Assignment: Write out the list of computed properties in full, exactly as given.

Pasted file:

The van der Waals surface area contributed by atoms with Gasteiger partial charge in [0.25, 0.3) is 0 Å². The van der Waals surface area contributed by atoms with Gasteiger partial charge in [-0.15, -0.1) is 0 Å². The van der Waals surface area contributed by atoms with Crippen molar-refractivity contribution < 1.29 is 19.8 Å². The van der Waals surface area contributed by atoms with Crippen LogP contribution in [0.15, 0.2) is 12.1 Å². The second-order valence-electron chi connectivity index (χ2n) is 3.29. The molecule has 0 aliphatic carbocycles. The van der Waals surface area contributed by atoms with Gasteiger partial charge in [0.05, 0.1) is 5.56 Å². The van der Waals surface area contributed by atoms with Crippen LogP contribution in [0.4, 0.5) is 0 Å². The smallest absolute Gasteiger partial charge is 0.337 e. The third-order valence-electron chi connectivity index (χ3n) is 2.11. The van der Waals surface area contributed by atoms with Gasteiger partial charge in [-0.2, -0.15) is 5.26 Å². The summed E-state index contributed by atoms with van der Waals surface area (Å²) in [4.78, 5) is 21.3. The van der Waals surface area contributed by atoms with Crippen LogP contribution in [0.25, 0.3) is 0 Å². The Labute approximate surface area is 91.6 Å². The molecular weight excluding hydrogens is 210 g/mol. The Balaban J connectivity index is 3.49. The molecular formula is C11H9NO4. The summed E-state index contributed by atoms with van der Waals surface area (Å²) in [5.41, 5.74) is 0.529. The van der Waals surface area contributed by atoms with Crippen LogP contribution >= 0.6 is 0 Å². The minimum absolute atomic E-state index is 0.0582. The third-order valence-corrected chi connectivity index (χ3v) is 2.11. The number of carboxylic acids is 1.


The van der Waals surface area contributed by atoms with Gasteiger partial charge in [0.25, 0.3) is 0 Å². The van der Waals surface area contributed by atoms with Gasteiger partial charge in [-0.15, -0.1) is 0 Å². The van der Waals surface area contributed by atoms with Crippen molar-refractivity contribution < 1.29 is 19.8 Å². The van der Waals surface area contributed by atoms with Crippen LogP contribution in [0.15, 0.2) is 12.1 Å². The second-order valence-electron chi connectivity index (χ2n) is 3.29. The molecule has 0 aliphatic carbocycles. The van der Waals surface area contributed by atoms with Gasteiger partial charge in [0.05, 0.1) is 5.56 Å². The van der Waals surface area contributed by atoms with Crippen LogP contribution in [0.4, 0.5) is 0 Å². The smallest absolute Gasteiger partial charge is 0.337 e. The third-order valence-electron chi connectivity index (χ3n) is 2.11. The van der Waals surface area contributed by atoms with Gasteiger partial charge in [-0.2, -0.15) is 5.26 Å². The summed E-state index contributed by atoms with van der Waals surface area (Å²) in [4.78, 5) is 21.3. The van der Waals surface area contributed by atoms with Crippen LogP contribution in [0.25, 0.3) is 0 Å². The Labute approximate surface area is 91.6 Å². The molecular weight excluding hydrogens is 210 g/mol. The Balaban J connectivity index is 3.49. The molecular formula is C11H9NO4. The summed E-state index contributed by atoms with van der Waals surface area (Å²) in [5.41, 5.74) is 0.529. The van der Waals surface area contributed by atoms with Crippen LogP contribution >= 0.6 is 0 Å². The minimum absolute atomic E-state index is 0.0582. The third-order valence-corrected chi connectivity index (χ3v) is 2.11. The number of carboxylic acids is 1.